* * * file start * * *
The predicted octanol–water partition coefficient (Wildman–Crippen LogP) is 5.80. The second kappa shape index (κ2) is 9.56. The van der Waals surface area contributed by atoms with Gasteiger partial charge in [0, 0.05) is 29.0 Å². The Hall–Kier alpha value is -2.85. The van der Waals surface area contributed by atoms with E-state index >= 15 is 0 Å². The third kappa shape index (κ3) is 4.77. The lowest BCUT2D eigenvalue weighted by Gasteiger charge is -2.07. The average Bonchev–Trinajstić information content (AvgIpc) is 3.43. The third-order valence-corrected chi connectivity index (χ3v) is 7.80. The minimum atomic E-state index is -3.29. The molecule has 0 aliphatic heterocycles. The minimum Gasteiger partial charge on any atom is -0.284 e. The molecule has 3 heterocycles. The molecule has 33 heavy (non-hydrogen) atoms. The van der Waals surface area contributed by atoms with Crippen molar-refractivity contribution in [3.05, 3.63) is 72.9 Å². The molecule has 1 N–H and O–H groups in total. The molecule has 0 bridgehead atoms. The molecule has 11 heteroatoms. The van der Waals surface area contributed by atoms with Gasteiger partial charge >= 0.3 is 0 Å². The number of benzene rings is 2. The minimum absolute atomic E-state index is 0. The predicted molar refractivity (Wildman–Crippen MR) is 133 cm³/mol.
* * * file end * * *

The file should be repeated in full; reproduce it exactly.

The predicted octanol–water partition coefficient (Wildman–Crippen LogP) is 5.80. The second kappa shape index (κ2) is 9.56. The van der Waals surface area contributed by atoms with Gasteiger partial charge in [0, 0.05) is 29.0 Å². The Hall–Kier alpha value is -2.85. The van der Waals surface area contributed by atoms with E-state index >= 15 is 0 Å². The third kappa shape index (κ3) is 4.77. The lowest BCUT2D eigenvalue weighted by Gasteiger charge is -2.07. The average Bonchev–Trinajstić information content (AvgIpc) is 3.43. The third-order valence-corrected chi connectivity index (χ3v) is 7.80. The minimum atomic E-state index is -3.29. The molecule has 0 aliphatic heterocycles. The minimum Gasteiger partial charge on any atom is -0.284 e. The molecule has 3 heterocycles. The molecule has 33 heavy (non-hydrogen) atoms. The van der Waals surface area contributed by atoms with Crippen molar-refractivity contribution in [3.05, 3.63) is 72.9 Å². The molecule has 1 N–H and O–H groups in total. The molecule has 0 bridgehead atoms. The molecule has 11 heteroatoms. The van der Waals surface area contributed by atoms with Gasteiger partial charge >= 0.3 is 0 Å². The number of benzene rings is 2. The minimum absolute atomic E-state index is 0. The predicted molar refractivity (Wildman–Crippen MR) is 133 cm³/mol.